Stepping up a gear

Look for 2010 to be a year of major announcements and breakthroughs for the Cayman Islands.  This will position us for improved market conditions and good capital appreciation starting a year later, around 2011.

It is encouraging to see government making strategic plans to address the critical infrastructural improvements that are needed, right now, to bring us back into the mainstream of tourism and business. We have been idle for too long, while our competition has passed by us. By planning for business conditions over the next 20 to 30 years, we can take the appropriate action now and protect our future.  It seems that a great deal of work is already happening behind the scenes.

If we can establish some tourism and real estate development momentum, we will be well positioned for any shocks to the market and our economy. One such shock, just around the corner, is Cuba opening to USA tourism, not to mention the increasing competition from other Caribbean and Central American destinations.  

By getting ahead of these destinations and announcing major infrastructural improvements, sustainable real estate development projects, and new improved tourism facilities, we will take the lead in the Caribbean. This will also improve real estate values and strengthen our economy, while giving residents of the Cayman Islands an opportunity to have a better lifestyle, both now and for future generations.

The following is a “wish list” of projects that need to get started, in 2010, for Cayman to regain its prosperity and ensure long term gains for its residents:

1) New cruise ship berthing facility – This has already received a lot of attention and finally seems to be making progress. We came very close to losing a major share of the cruise ship business by ignoring the requests from the cruise ship industry for us to catch up to other destinations and evolve our facilities to accommodate the larger cruise ships that are now coming online.

2) Move the cargo port – This industrial facility desperately needs to be moved out of George Town, which has progress grown over the years into a retail, pedestrian, and financial district. 3) Scale down and “green” the dump – Like the cargo port, over time, a site that made sense years ago, located out of town, has now become a huge problem. Development had no choice but to grow toward the dump. As development grew, so did the size of the dump. Now, we have an enormous site of waste and contamination next to residential areas, a school, commercial and industrial areas. We need a new dump site and this present one needs to be downsized and over time, made into a park or mountain biking course.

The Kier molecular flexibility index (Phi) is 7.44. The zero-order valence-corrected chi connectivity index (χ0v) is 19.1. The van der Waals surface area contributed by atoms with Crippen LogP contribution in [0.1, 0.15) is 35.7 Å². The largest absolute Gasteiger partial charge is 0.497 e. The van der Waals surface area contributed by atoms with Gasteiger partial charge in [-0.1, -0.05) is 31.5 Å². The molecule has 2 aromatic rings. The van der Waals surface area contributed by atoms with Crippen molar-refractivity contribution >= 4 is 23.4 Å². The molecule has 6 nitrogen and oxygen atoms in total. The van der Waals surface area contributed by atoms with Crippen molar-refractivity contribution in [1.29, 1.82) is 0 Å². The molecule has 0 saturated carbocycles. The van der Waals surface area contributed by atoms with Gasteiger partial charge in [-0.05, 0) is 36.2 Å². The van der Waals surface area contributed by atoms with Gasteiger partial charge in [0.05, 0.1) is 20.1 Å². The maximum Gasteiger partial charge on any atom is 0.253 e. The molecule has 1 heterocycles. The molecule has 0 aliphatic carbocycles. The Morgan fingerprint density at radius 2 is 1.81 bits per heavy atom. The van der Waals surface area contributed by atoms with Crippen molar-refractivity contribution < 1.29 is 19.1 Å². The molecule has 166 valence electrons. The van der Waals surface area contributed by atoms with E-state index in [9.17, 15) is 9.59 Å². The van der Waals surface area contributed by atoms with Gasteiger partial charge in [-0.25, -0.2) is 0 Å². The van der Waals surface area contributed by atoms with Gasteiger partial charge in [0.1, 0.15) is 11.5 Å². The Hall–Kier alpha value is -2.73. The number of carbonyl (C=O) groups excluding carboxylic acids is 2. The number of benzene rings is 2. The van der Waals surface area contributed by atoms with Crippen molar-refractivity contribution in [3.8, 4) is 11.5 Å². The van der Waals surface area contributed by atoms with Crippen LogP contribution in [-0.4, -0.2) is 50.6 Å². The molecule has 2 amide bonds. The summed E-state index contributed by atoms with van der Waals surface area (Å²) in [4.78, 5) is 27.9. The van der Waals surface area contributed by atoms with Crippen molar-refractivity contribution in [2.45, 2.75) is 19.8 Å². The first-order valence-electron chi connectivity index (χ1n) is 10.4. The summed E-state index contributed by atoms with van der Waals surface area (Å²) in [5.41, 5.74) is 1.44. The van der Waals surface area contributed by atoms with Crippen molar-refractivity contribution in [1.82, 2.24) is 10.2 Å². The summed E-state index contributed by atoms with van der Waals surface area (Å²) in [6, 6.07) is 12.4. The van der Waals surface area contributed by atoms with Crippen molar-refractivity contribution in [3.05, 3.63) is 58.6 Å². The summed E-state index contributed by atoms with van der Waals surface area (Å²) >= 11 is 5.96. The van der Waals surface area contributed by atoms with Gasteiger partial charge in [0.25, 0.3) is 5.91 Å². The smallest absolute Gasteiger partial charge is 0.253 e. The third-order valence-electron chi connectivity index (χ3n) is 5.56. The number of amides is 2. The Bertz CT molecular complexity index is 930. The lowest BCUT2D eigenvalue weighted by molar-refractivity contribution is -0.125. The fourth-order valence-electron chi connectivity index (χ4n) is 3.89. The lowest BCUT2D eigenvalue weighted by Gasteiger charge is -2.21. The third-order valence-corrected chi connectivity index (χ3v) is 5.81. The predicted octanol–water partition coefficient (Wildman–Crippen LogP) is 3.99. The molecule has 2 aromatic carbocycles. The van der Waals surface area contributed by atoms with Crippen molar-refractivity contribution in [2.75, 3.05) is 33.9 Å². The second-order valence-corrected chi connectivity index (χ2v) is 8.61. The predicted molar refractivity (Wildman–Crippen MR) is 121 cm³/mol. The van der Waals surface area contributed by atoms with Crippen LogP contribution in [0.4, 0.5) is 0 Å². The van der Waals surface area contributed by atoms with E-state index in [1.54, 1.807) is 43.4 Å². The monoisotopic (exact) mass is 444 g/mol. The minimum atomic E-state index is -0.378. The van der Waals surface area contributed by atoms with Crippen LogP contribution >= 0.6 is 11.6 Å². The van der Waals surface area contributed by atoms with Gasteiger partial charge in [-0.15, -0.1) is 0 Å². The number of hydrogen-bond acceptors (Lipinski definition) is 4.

4) Move the airport – We really have little choice. Now, with tourism picking up, medical tourism looking to start here, and our financial industry recovering, our current airport will soon not be able to properly accommodate this increased activity – not that it can now. If we do this right and move to a new location in an area with lots of land, we can get our flight path away from overtop of the hospitals, have more land for future growth, extend the runway to diversify our tourism base, and properly accommodate necessary services (larger security area, larger terminal for more airline’s check-in counters/customs/immigration, restaurant/bar facilities, rental car services, shops, etc.).

5) Make Cayman Airways private – This great airline and its staff has help build our tourism industry.  However, the expense and drain on the country, now that we are an established tourism destination with other airlines serving us, is more than we can afford. If government is to divest themselves of one business that costs this country tens of millions of dollars a year, this is a good one. A private entity can run this airline more efficiently and reduce a huge financial burden on Cayman.

 6) Dredge a deep water channel at the edge of North Sound – If done properly, with the improvements in dredging and channel maintenance technology, it would appear that this can be done with virtually no negative impact to the marine environment in the North Sound. If this is true, then a channel that can finally accommodate all the yachts that cruise by us and spend their funds elsewhere.  It makes perfect sense and we need another form of tourism. This could be a large improvement and gain to our tourism base, as the impact from this yachting tourism is millions of dollars a year to Cayman businesses.

7) Lock in the medical tourism plan – The campaign to make this a reality appears to be moving forward at a fast pace. Not only would this be good for the local community, but it would be a windfall for our country’s budget, as the funds from the development of this facility and the medical tourism would largely help fund the other infrastructural projects, mentioned above.

All of these measures are costly. However, it would be far more costly to continue doing nothing and watch our economy continue to sputter downwards for years to come. The time to take action is now, while our competitors are still reeling from the fallout of the global financial crisis.

These essential measures are absolutely necessary, in order to ensure the continuity and growth of our economy.  It will provide an important platform for our children, so in the future, they too will have opportunities and the chance to prosper because of the actions we are taking, right now.